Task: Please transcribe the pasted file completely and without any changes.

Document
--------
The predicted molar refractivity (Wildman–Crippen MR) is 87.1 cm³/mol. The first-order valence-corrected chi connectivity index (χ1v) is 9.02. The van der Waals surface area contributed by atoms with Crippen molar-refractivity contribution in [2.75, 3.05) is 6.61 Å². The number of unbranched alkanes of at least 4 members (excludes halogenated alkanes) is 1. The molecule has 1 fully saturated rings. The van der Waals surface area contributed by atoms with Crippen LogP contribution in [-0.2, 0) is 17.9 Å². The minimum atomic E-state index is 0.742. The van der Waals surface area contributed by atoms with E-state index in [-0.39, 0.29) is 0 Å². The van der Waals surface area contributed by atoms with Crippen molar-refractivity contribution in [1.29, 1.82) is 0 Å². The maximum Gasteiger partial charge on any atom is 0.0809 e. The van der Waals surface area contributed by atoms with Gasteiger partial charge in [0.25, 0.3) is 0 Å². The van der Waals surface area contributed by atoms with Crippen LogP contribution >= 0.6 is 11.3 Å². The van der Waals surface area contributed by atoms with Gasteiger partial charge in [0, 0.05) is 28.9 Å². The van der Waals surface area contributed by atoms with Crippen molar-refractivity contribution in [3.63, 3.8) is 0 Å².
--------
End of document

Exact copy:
The predicted molar refractivity (Wildman–Crippen MR) is 87.1 cm³/mol. The first-order valence-corrected chi connectivity index (χ1v) is 9.02. The van der Waals surface area contributed by atoms with Crippen molar-refractivity contribution in [2.75, 3.05) is 6.61 Å². The number of unbranched alkanes of at least 4 members (excludes halogenated alkanes) is 1. The molecule has 1 fully saturated rings. The van der Waals surface area contributed by atoms with Crippen LogP contribution in [-0.2, 0) is 17.9 Å². The minimum atomic E-state index is 0.742. The van der Waals surface area contributed by atoms with E-state index in [-0.39, 0.29) is 0 Å². The van der Waals surface area contributed by atoms with Crippen molar-refractivity contribution in [1.29, 1.82) is 0 Å². The maximum Gasteiger partial charge on any atom is 0.0809 e. The van der Waals surface area contributed by atoms with Gasteiger partial charge in [0.25, 0.3) is 0 Å². The van der Waals surface area contributed by atoms with Crippen LogP contribution >= 0.6 is 11.3 Å². The van der Waals surface area contributed by atoms with Gasteiger partial charge in [0, 0.05) is 28.9 Å². The van der Waals surface area contributed by atoms with Crippen molar-refractivity contribution in [3.63, 3.8) is 0 Å².